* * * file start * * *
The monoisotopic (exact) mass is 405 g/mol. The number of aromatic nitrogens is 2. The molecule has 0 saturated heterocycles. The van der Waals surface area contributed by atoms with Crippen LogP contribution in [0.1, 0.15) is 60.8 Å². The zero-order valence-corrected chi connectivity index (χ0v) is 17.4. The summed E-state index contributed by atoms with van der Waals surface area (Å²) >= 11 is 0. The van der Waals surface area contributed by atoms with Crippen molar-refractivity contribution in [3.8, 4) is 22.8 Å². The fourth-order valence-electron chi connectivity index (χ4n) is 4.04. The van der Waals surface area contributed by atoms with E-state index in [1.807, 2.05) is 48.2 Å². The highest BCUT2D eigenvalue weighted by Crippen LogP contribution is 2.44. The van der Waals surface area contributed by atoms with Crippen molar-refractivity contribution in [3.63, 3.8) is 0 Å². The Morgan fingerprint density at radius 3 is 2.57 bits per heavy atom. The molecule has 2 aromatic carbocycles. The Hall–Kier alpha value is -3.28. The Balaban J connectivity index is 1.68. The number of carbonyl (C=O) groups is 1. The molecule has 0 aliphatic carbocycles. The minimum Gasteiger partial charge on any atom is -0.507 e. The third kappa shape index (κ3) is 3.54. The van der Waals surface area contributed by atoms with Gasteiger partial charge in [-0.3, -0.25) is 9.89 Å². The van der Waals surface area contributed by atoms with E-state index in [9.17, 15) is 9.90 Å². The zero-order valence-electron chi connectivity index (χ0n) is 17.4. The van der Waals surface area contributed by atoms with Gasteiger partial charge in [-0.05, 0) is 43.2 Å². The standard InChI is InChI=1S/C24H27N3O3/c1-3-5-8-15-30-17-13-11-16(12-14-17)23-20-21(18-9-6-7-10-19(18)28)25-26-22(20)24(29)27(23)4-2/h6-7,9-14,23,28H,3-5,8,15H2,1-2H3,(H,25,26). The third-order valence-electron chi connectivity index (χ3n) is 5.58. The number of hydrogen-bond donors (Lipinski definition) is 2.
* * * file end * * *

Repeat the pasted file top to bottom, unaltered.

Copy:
The monoisotopic (exact) mass is 405 g/mol. The number of aromatic nitrogens is 2. The molecule has 0 saturated heterocycles. The van der Waals surface area contributed by atoms with Crippen LogP contribution in [0.1, 0.15) is 60.8 Å². The zero-order valence-corrected chi connectivity index (χ0v) is 17.4. The summed E-state index contributed by atoms with van der Waals surface area (Å²) >= 11 is 0. The van der Waals surface area contributed by atoms with Crippen molar-refractivity contribution in [3.8, 4) is 22.8 Å². The fourth-order valence-electron chi connectivity index (χ4n) is 4.04. The van der Waals surface area contributed by atoms with E-state index in [1.807, 2.05) is 48.2 Å². The highest BCUT2D eigenvalue weighted by Crippen LogP contribution is 2.44. The van der Waals surface area contributed by atoms with Crippen molar-refractivity contribution in [3.63, 3.8) is 0 Å². The Morgan fingerprint density at radius 3 is 2.57 bits per heavy atom. The molecule has 2 aromatic carbocycles. The Hall–Kier alpha value is -3.28. The Balaban J connectivity index is 1.68. The number of carbonyl (C=O) groups is 1. The molecule has 0 aliphatic carbocycles. The minimum Gasteiger partial charge on any atom is -0.507 e. The third kappa shape index (κ3) is 3.54. The van der Waals surface area contributed by atoms with Gasteiger partial charge in [-0.3, -0.25) is 9.89 Å². The van der Waals surface area contributed by atoms with E-state index in [9.17, 15) is 9.90 Å². The zero-order valence-electron chi connectivity index (χ0n) is 17.4. The van der Waals surface area contributed by atoms with Gasteiger partial charge in [-0.05, 0) is 43.2 Å². The standard InChI is InChI=1S/C24H27N3O3/c1-3-5-8-15-30-17-13-11-16(12-14-17)23-20-21(18-9-6-7-10-19(18)28)25-26-22(20)24(29)27(23)4-2/h6-7,9-14,23,28H,3-5,8,15H2,1-2H3,(H,25,26). The third-order valence-electron chi connectivity index (χ3n) is 5.58. The number of hydrogen-bond donors (Lipinski definition) is 2.